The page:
While many assume that there is a link between truck driver fatigue and the number of hours that they drive, this isn't the only factor that should be considered. In addition to complying with hours-of-service rules, it may also benefit Ohio drivers and others to receive fatigue management training. Drivers who know that they are tired are more likely to take steps such as requesting shorter trips or taking a quick nap during the day.
The Commercial Vehicle Safety Alliance is known for its annual inspection sprees of commercial vehicles, but it also hosts an annual Operation Safe Driver Week event that affects both CMV drivers and passenger vehicle drivers. Ohio residents should know that this year's will take place from July 14 to 20.
Ohio drivers have good reason to be wary around large trucks because truck crashes are on the rise. Of the 34,439 fatal crashes that occurred across the U.S. in 2017, 4,079 involved at least one truck or bus according to the Federal Motor Carrier Safety Administration.
From collision mitigation systems to in-cab cameras, a host of safety devices are being introduced in commercial trucks across Ohio and the rest of the US. Yet many truckers, unhappy about the change, are finding ways to manipulate or disable the technology.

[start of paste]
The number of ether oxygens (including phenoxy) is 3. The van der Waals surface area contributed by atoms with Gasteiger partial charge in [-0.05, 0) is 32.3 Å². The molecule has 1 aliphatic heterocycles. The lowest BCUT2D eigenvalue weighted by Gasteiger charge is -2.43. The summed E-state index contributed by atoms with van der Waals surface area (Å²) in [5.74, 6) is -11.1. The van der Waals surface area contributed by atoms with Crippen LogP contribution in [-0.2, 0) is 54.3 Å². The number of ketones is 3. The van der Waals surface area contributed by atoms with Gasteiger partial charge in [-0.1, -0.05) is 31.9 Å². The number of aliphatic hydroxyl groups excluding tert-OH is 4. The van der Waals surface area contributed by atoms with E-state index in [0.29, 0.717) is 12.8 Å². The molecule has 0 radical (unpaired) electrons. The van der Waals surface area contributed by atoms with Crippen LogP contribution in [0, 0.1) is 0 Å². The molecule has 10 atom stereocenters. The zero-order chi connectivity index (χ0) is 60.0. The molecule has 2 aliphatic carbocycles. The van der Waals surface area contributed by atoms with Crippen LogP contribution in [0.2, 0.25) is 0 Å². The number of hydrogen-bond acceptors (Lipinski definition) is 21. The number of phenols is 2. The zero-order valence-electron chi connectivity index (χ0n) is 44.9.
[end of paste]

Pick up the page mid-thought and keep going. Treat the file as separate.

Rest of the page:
It's not uncommon for motorists to share Ohio roads with drivers who are impaired by marijuana. However, determining if a driver is impaired by the drug is difficult. This is because marijuana can stay in a person's system for many days after it's smoked or otherwise ingested. Even if a test detects the substance in a person's system, this doesn't mean that he or she is impaired.
Most truck drivers in Ohio and the rest of the nation have an honest desire to complete their regular hauls as safely as possible. Even so, there are times when concerning patterns begin to emerge with certain types of accidents. This is what has happened with two accidents involving semi-trucks that occurred near the same mile marker on a highway bypass in North Dakota.
On April 1, one Ohio man was killed and another was injured when a large commercial truck crashed in Auglaize County. The accident occurred around 3 p.m.
Once a year, the Commercial Vehicle Safety Alliance holds an inspection spree called the International Roadcheck as a way to enforce compliance with federal CMV regulations. In 2019, the Roadcheck is to be held from June 4 to 6. Truck and bus drivers in Ohio may find themselves being pulled over at random for an inspection during that time. They should know that the majority will be Level I inspections, which are the most comprehensive.
The Insurance Institute for Highway Safety has been studying the risk factors in commercial truck crashes for decades. It has found that truck defects and trucker fatigue are among the most prominent causes behind accidents. Truckers in Ohio may be interested to know about a 2016 study that focuses on the effect of short-haul exemptions on crash risk.
In 2017, a total of 4,102 people died in large truck crashes across the U.S. That was a 28 percent jump from 2009. Truck safety groups like Road Safe America and the Truck Safety Coalition are pushing for a federal law mandating that all heavy trucks be equipped with forward collision warning and mitigation systems. These can prevent thousands of rear-end accidents, which are prevalent in Ohio.